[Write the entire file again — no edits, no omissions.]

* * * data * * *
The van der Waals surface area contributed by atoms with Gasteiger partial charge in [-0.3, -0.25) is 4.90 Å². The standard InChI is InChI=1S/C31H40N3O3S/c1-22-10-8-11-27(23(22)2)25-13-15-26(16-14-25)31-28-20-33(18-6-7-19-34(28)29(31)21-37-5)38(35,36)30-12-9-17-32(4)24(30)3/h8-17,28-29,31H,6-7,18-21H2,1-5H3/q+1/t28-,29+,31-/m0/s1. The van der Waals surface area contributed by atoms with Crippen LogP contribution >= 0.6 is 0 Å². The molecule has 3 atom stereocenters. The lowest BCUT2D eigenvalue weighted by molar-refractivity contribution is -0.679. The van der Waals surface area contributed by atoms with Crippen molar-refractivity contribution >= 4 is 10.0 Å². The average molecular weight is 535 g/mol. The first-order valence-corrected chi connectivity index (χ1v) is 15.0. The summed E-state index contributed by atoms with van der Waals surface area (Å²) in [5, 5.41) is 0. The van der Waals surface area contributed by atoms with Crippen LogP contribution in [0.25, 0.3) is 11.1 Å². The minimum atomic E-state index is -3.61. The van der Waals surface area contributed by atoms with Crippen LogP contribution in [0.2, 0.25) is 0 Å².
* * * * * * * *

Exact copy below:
The van der Waals surface area contributed by atoms with Gasteiger partial charge in [-0.3, -0.25) is 4.90 Å². The standard InChI is InChI=1S/C31H40N3O3S/c1-22-10-8-11-27(23(22)2)25-13-15-26(16-14-25)31-28-20-33(18-6-7-19-34(28)29(31)21-37-5)38(35,36)30-12-9-17-32(4)24(30)3/h8-17,28-29,31H,6-7,18-21H2,1-5H3/q+1/t28-,29+,31-/m0/s1. The van der Waals surface area contributed by atoms with Crippen LogP contribution >= 0.6 is 0 Å². The molecule has 3 atom stereocenters. The lowest BCUT2D eigenvalue weighted by molar-refractivity contribution is -0.679. The van der Waals surface area contributed by atoms with Crippen molar-refractivity contribution >= 4 is 10.0 Å². The average molecular weight is 535 g/mol. The first-order valence-corrected chi connectivity index (χ1v) is 15.0. The summed E-state index contributed by atoms with van der Waals surface area (Å²) in [5, 5.41) is 0. The van der Waals surface area contributed by atoms with Crippen LogP contribution in [0.25, 0.3) is 11.1 Å². The minimum atomic E-state index is -3.61. The van der Waals surface area contributed by atoms with Crippen LogP contribution in [0.2, 0.25) is 0 Å².